I wish you all the best with your travels Kate and I thank you for sharing your experience on this blog about Koh Phayam, such a beautiful place btw. Once again, thanks and have a lovely day!!!

    Adam

  5. just coming back from koh phayam and all the ideas about the place have been quite wrong, I like beaches and places with little or no people but motorbikes everywhere, guess walking is not popular nowdays,so why the massage,manicures,pedicures etc etc I stayed at buffalo bay..nice ..not bad off season for 300 baht, there are sea eagles(maybe kites) and plenty of hornbills ,watching the sea eagles was puzzling as they were not catching any fish, they circled above trees and looked like they caught cicadas. So I put on the snorkle and fins, away I went 800 metres out and guess what? no or very few fish, nothing you could eat, seems like the island has an extreme shortage of fish although I never checked every bay/beach. I would have thought it would be teaming with fish, looking out to sea each night while the sunset sunk into the horizon I could not see any fish schooling or feeding..oh what have they done? On the last day I decided to move to longbeach, waves were good, water clean but the beach resembled a rubbish tip,plastic enough to fill an olympic swimming pool, glass bottles of which quite a few are broken mixed in, maybe this is just in june!

  6. Hi Kate, I stumbled across your blog by accident and I have to say that this whole post is so spot on for me! Why can’t people just recognise that what works for some won’t always work for all? Nobody should be made to feel guilty or embarrassed about how they prefer to travel or where they prefer to travel to, whether it’s backpacking or a package holiday. Do what makes you feel happy, excited and inspired!

    By the way, have you ever considered the beautiful Khao Lak when travelling in Thailand? It’s not an island but a collection of small villages on the coast in Phang Nga province, about an hour north of Phuket. It’s my absolute favourite area in Southern Thailand because it has the best of both worlds – nice modern, comfortable (and clean!) hotels and guest houses, bars, restaurants and the like but it’s also gloriously relaxed and laid back, much quieter than Phuket. The beaches are gorgeous and natural looking because no structures taller than a coconut palm are allowed (so no high rises) and the hotels are set slightly back and are made to be sympathetic to the environment. Plus, you’re within easy driving distance to Phuket, Phang Nga bay, Krabi and the Khao Sok National Park and in the best position to daytrip to the beautiful Similan and Surin islands (which are fantastic for diving and snorkelling). Highly recommended if you’re ever in the part of the world again!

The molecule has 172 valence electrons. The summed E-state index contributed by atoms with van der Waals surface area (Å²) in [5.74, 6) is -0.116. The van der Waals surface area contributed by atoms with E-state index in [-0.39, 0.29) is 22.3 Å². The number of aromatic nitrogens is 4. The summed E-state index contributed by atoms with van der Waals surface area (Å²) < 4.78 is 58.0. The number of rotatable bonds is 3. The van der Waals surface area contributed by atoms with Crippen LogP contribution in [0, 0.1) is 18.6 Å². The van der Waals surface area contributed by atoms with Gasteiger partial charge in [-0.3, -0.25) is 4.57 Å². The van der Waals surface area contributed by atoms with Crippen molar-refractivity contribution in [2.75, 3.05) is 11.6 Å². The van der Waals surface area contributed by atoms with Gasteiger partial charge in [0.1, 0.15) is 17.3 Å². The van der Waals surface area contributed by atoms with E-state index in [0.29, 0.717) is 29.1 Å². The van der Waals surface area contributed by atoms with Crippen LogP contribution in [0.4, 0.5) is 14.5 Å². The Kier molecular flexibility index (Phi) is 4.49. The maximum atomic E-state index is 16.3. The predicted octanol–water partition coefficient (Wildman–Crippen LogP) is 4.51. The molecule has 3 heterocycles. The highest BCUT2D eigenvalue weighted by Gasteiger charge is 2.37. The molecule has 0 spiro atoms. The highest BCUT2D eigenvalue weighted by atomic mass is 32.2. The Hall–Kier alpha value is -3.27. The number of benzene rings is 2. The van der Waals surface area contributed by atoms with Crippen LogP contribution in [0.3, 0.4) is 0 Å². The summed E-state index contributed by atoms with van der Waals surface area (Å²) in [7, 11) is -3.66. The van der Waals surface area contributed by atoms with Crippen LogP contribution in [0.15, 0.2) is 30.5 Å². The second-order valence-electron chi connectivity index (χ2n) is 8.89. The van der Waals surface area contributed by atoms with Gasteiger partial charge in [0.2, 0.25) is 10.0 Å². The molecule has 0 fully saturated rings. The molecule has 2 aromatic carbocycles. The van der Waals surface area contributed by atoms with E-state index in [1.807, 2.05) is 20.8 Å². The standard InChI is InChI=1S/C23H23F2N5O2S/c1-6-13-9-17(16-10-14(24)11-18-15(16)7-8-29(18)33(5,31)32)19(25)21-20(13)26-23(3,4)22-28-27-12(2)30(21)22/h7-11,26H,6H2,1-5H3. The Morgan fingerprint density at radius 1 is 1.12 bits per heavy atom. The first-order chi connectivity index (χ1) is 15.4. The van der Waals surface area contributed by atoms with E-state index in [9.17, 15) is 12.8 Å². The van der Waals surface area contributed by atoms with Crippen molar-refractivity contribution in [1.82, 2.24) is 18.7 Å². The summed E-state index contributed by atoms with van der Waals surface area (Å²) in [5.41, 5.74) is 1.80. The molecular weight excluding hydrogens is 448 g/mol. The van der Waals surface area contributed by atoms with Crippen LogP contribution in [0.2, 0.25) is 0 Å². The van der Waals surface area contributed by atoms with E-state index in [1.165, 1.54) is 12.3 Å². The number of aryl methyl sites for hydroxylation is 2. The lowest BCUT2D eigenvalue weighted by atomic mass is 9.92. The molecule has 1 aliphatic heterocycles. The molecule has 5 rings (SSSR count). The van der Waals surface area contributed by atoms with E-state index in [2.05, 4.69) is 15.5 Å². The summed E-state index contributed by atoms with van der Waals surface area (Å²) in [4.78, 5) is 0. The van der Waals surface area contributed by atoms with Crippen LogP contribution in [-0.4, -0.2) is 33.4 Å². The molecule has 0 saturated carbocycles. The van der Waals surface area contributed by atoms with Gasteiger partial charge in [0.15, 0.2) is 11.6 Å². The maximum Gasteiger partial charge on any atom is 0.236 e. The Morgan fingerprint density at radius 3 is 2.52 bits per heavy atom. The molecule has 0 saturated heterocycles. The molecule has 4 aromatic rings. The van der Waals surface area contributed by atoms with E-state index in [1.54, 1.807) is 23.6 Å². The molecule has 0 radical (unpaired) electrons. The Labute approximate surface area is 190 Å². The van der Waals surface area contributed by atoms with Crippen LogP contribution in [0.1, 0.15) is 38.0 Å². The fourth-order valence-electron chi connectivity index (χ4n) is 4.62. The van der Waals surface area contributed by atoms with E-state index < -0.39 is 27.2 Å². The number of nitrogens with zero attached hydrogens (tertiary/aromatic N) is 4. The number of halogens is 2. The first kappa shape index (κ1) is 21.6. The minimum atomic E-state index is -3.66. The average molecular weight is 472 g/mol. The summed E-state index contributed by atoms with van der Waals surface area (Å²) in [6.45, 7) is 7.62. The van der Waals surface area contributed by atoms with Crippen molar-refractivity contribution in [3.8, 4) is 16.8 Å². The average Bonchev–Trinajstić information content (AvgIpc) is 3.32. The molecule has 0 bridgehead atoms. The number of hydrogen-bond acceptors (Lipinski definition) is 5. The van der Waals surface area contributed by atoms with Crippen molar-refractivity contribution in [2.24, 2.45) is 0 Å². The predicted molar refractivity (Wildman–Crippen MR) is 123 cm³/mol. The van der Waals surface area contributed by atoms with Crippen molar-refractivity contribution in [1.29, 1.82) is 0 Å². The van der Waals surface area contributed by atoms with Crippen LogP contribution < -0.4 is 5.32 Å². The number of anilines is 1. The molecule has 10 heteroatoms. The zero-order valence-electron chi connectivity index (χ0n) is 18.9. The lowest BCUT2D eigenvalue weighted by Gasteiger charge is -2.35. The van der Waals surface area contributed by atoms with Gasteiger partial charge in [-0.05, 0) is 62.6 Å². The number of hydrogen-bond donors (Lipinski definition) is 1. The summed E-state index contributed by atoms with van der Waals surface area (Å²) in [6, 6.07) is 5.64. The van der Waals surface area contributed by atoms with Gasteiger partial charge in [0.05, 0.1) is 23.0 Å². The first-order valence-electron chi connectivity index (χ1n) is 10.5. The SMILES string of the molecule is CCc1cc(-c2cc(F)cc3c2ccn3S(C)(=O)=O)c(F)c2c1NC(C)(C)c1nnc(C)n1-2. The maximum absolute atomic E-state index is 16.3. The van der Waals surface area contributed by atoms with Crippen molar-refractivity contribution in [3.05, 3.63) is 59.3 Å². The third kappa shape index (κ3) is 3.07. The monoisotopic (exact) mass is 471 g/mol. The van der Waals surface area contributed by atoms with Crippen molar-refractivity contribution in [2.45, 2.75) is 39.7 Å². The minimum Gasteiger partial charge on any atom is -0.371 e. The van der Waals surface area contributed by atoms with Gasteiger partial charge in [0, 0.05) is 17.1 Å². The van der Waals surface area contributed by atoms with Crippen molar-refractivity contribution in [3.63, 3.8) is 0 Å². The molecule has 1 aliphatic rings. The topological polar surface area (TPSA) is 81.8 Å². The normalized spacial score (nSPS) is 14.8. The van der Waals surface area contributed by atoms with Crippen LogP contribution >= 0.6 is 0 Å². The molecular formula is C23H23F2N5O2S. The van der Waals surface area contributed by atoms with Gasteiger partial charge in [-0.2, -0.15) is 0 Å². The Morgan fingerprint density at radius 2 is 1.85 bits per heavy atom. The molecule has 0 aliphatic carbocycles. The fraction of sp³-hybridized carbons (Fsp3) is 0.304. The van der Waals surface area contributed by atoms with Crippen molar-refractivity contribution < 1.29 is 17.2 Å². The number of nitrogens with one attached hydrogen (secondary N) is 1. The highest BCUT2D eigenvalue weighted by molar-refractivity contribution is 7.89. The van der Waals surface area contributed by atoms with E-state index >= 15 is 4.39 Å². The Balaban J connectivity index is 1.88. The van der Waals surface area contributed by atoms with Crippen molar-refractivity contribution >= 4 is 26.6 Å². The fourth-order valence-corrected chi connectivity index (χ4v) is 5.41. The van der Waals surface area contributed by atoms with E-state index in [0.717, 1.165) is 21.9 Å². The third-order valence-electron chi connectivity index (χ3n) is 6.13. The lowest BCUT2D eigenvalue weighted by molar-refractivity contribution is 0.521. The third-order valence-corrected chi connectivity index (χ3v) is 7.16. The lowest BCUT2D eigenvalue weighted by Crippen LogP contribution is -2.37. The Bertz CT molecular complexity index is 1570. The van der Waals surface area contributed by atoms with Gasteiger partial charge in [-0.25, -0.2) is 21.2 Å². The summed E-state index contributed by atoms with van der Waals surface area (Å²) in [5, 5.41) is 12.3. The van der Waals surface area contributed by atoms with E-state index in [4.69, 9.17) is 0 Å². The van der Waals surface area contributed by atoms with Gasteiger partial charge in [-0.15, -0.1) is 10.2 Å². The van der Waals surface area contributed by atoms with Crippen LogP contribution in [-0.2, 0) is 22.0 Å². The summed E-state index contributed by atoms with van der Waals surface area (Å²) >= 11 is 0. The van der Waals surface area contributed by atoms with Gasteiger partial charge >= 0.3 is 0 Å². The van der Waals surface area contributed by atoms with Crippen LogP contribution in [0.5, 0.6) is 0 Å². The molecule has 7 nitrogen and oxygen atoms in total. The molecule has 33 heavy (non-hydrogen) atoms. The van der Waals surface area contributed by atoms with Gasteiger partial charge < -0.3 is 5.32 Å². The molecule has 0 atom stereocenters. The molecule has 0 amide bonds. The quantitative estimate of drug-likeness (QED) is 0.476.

7. Thanks for sharing your experiences! I’m on my third trip over to SEA with this being my longest yet of six months. One thing that I noticed in myself while reading your article is how the more I have explored over here the more “authentic” I would like the experiences to be. The first time traveling here I stuck to to more touristy things to do or areas because, this is all I knew and it came from talking with other friends or “tourists”. Regardless if it was touristy or not, it was something NEW and exciting. Now that I’m on my third trip over, what used to be fun and exciting is not the same. One thing that really keeps it exciting to me is visiting those secluded little areas such as Ko Phayam where the amenities are sparse. I really enjoy taking away the comforts that I know will still be there when I decide to return. It’s kind of like stepping outside your comfort zone while at the same time being in an amazing place. However, this feeling of wanting to be secluded or more authentic comes and goes and it’s something that I think is important in making a trip a great experience. Knowing that you need space and also knowing that it’s time to plug back in and be social is probably the key for my personal experience…oh and also knowing where and how to get this balance along the journey.

  8. Thank you so much. We nearly went there but will now look elsewhere. I do really want internet, a shake when I need it, nice swimming, great food and laundry nearby and easily etc
    Currently in Railay after an amazing time in Koh Tao (not Sairee beach 🙂 ) with friends so wondering where to go next. We’ve been to Thailand a few times and I’ll be working in Chiang Mai for a bit. So now I think Koh Lanta could be an option. Any advise?